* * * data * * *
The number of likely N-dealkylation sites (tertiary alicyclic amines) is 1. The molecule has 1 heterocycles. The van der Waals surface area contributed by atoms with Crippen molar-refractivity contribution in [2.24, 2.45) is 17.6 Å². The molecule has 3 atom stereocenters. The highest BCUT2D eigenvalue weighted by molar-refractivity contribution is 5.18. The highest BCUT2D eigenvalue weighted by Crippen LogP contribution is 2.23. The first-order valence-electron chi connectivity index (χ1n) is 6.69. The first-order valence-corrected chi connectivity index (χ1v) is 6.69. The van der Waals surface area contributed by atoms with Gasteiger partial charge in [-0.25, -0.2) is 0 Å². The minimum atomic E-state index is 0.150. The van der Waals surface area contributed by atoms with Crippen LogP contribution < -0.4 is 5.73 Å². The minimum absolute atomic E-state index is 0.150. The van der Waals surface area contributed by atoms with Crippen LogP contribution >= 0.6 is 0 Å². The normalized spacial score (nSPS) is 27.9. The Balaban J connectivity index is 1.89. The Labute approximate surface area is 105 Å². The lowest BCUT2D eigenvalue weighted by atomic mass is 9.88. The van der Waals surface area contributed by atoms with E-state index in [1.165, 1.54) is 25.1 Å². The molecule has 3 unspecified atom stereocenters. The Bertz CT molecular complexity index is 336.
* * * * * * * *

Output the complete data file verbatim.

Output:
The number of likely N-dealkylation sites (tertiary alicyclic amines) is 1. The molecule has 1 heterocycles. The van der Waals surface area contributed by atoms with Crippen molar-refractivity contribution in [2.24, 2.45) is 17.6 Å². The molecule has 3 atom stereocenters. The highest BCUT2D eigenvalue weighted by molar-refractivity contribution is 5.18. The highest BCUT2D eigenvalue weighted by Crippen LogP contribution is 2.23. The first-order valence-electron chi connectivity index (χ1n) is 6.69. The first-order valence-corrected chi connectivity index (χ1v) is 6.69. The van der Waals surface area contributed by atoms with Gasteiger partial charge in [-0.25, -0.2) is 0 Å². The minimum atomic E-state index is 0.150. The van der Waals surface area contributed by atoms with Crippen LogP contribution < -0.4 is 5.73 Å². The minimum absolute atomic E-state index is 0.150. The van der Waals surface area contributed by atoms with Crippen LogP contribution >= 0.6 is 0 Å². The normalized spacial score (nSPS) is 27.9. The Balaban J connectivity index is 1.89. The Labute approximate surface area is 105 Å². The lowest BCUT2D eigenvalue weighted by atomic mass is 9.88. The van der Waals surface area contributed by atoms with E-state index in [1.165, 1.54) is 25.1 Å². The molecule has 3 unspecified atom stereocenters. The Bertz CT molecular complexity index is 336.